The new model provides an approach that can sustain the new level of artistic excellence has achieved under Maestro Jaap van Zweden, by adjusting DSO operations to the realities of the 21st century.  The plan will reduce operating expenses in a way that protects artistic quality, boosts revenues and increases he Orchestra’s outreach into the community.

Maestro van Zweden was recently recognized as America’s best conductor by Musical America, which cited the increased performance artistry achieved by DSO under his direction.

“The DSO Executive Board enthusiastically approved a new plan, which we are already putting in place,” said Blaine L. Nelson, Chairman.  “This action plan will create a sustainable future that extends the superb quality DSO has achieved, increases community support and lays a stronger foundation for fundraising efforts.”

The plan involves devising a new business model better attuned to the 21st century arts environment.  Key elements include:

  • Adjusting the number of performances starting next season, to better balance the number of Meyerson concerts with community demand – 62 Classical and 24 Pops performances;
  • Providing the same number of concerts conducted by Maestro van Zweden and Marvin Hamlisch as originally planned;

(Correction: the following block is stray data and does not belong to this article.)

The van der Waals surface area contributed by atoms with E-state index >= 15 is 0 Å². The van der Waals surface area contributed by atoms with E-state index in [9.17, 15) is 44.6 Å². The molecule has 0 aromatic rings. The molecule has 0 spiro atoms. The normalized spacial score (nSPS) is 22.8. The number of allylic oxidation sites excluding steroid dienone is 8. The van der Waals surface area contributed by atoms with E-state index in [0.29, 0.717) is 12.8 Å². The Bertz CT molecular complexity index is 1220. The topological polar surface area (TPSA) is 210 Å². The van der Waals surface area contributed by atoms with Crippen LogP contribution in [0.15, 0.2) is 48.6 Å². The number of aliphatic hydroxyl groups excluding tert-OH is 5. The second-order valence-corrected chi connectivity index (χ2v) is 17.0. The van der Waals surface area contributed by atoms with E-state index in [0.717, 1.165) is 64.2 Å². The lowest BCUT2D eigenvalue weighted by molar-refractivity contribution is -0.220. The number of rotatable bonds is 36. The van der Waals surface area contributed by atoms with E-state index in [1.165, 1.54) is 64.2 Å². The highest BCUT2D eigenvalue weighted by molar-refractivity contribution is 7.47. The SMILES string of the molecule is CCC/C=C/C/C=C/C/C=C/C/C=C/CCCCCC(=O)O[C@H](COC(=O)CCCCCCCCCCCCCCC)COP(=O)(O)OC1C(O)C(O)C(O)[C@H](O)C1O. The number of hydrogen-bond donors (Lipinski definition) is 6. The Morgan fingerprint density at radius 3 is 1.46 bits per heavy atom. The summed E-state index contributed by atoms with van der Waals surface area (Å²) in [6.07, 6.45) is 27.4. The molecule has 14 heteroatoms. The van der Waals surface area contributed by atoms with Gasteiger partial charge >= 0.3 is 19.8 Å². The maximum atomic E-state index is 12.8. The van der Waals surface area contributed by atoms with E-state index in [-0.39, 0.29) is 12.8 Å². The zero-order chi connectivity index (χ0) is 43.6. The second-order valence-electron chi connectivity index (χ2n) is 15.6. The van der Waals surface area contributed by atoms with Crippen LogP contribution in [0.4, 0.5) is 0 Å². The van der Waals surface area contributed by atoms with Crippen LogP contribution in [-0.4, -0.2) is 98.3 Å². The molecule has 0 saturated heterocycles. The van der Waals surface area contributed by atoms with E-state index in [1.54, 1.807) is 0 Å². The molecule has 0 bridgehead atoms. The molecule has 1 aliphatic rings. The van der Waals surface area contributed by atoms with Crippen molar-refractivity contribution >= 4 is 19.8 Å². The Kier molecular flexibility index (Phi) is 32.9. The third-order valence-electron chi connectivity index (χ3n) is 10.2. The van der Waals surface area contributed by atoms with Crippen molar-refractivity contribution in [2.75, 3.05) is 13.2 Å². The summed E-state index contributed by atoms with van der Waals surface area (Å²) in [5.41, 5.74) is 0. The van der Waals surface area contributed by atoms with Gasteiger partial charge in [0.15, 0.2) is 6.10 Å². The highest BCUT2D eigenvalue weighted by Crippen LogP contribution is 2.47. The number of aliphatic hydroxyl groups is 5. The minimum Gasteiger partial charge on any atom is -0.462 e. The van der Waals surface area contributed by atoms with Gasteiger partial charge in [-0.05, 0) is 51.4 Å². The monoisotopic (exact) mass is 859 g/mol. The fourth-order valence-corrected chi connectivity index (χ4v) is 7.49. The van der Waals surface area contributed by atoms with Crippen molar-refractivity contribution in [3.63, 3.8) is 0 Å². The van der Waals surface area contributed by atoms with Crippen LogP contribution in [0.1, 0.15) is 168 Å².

• Extending DSO’s reach into the community with more community concerts, such as ones planned for the Allen ISD Performing Arts Center, scheduled for next year;
  • Providing more community organizations with opportunities to sponsor special events like one Fluor Corp. has arranged for its stakeholders next year;
  • Increasing DSO’s highly popular music education programs for children and adults; and
  • Increasing DSO’s collaboration with other arts organizations so more can enjoy DSO’s superb music.

“Like many arts organizations, we have been affected by the financial wave that has hit arts funding across the U.S.,” said Nelsen.  “Orchestras throughout the country are realizing that a new business model is required for the 21st century, and recent deficits indicate we are no exception.”

“We’ve been listening to what the community is telling us, so our new plan better aligns our performance schedules with attendance patterns,” said David Hyslop, Interim President and CEO.  “Starting next season, after making schedule adjustments, we will be able to accommodate all of our patrons who attend the Meyerson, reducing expenses while making the orchestra available for more concerts and special events out in the community.”

“Given the fiscal restraints challenging orchestras across the country, a new approach is needed.  Our new business plan addresses that,” Nelson said.

“We’ve reduced staff, cut other expenses, implemented wage freezes and secured a practical contract with our musicians, and now we’re doing more with a new business model that can serve as a catalyst for a sustainable future,” Nelson said.

“Inspired by this plan, many of our Board and Executive Committee members are already substantially increasing their giving to the Symphony.  But to truly succeed, we need support from our donors, subscribers and the community at large,” Nelson said.

With this new plan for sustainability in place, we’re also asking our supporters to make attending concerts and giving to the Symphony a top priority,” Nelson said.  “Our commitment to make the Dallas Symphony a leading orchestra and ambassador for our city is stronger than ever.”